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Chateau Ducru-Beaucaillou

Chateau Ducru-Beaucaillou

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Chateau Ducru-Beaucaillou, France
Chateau Ducru-Beaucaillou Chateau Ducru-Beaucaillou Winery Image

Chateau Ducru Beaucaillou is named after the beautiful, large stones found in its unique wine-growing terroir. This exceptional ecosystem produces fine, elegant, tasty wines with a long finish - in short, archetypical Saint-Julien wines.

Perched on an exceptional site with incomparable views over the Gironde estuary, in the center of a hundred-year-old park, Ducru-Beaucaillou is a majestic, Victorian-style castle, which has, over time, become one of the great symbols of the Médoc. Unusual for Bordeaux, it is built directly above the barrel cellars, enveloping its owners, who have lived here for over sixty years.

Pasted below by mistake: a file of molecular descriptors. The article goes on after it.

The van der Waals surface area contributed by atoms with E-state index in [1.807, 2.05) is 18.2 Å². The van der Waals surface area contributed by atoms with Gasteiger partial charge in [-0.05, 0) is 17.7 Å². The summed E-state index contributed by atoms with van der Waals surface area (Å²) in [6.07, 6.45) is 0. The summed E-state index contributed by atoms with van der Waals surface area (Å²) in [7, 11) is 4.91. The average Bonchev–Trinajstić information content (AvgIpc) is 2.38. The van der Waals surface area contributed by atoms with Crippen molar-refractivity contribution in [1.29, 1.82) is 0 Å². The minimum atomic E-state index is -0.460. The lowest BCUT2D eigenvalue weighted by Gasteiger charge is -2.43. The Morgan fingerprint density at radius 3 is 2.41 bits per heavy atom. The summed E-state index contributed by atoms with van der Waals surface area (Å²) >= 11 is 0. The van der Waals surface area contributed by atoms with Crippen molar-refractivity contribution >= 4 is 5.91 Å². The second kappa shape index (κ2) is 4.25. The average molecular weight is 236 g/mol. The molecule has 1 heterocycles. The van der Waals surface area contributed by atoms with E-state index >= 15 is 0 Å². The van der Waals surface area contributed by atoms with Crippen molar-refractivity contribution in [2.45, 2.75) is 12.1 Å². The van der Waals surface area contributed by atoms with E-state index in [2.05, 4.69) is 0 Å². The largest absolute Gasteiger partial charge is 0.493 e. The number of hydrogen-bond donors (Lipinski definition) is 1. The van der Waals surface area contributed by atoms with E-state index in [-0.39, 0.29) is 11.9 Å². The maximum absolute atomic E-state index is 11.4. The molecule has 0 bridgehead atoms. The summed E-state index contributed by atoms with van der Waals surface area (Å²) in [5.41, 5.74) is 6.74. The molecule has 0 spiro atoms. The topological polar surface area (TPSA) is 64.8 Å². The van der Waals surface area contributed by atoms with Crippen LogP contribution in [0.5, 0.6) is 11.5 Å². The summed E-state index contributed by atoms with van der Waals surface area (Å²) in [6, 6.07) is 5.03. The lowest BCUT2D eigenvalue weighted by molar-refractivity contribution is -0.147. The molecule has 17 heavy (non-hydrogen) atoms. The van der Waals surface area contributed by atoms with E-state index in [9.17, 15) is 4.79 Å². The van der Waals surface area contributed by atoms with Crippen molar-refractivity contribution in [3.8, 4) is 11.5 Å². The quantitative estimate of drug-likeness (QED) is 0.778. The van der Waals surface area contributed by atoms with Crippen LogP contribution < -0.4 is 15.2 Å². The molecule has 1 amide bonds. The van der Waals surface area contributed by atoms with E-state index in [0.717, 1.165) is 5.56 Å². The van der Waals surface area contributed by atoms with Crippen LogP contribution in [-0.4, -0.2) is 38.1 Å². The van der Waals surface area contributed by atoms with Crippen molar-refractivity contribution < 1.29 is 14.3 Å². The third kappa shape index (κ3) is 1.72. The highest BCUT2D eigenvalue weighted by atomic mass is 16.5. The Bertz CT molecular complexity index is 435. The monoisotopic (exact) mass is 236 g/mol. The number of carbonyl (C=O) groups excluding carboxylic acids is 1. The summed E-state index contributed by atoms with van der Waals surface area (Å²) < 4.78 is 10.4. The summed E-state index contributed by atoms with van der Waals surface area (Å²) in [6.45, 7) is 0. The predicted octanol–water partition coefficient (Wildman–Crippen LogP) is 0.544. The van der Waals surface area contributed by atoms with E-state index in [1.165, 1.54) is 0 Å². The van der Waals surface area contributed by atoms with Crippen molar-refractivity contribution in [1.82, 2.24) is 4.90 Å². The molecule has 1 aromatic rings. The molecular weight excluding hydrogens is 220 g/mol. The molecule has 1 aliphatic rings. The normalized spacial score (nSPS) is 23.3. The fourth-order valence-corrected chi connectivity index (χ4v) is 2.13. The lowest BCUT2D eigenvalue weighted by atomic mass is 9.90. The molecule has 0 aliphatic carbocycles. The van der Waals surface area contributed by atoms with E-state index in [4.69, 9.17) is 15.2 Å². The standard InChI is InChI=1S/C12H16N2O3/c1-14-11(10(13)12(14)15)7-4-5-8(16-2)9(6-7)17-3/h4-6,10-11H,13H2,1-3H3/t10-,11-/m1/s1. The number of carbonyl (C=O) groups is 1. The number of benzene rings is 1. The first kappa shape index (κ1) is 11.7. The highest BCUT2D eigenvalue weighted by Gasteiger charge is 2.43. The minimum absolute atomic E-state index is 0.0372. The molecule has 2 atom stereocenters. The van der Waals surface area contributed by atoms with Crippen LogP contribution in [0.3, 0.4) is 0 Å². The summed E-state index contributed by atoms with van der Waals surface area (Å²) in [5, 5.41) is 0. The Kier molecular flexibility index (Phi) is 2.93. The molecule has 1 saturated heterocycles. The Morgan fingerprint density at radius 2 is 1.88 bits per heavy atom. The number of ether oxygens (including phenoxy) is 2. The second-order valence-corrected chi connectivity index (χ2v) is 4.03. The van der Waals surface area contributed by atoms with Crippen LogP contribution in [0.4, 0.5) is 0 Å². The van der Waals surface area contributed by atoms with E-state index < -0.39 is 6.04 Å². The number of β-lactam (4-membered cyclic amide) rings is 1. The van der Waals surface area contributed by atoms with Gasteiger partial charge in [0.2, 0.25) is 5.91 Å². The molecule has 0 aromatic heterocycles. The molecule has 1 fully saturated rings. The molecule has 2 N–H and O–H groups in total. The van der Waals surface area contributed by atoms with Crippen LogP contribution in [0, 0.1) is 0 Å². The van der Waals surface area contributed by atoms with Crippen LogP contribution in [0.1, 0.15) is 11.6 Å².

Today, the estate is managed by the company Jean Eugène Borie SA, which is owned by Mrs Borie, her daughter Sabine Coiffe and her son Bruno-Eugène, CEO since 2003, the third generation of the Borie family to head the estate. There are very close links between this estate and the five families who have been its successive owners.

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An icon of balance and tradition, St. Julien boasts the highest proportion of classed growths in the Médoc. What it lacks in any first growths, it makes up in the rest: five amazing second growth chateaux, two superb third growths and four well-reputed fourth growths. While the actual class rankings set in 1855 (first, second, and so on the fifth) today do not necessarily indicate a score of quality, the classification system is important to understand in the context of Bordeaux history. Today rivalry among the classed chateaux only serves to elevate the appellation overall.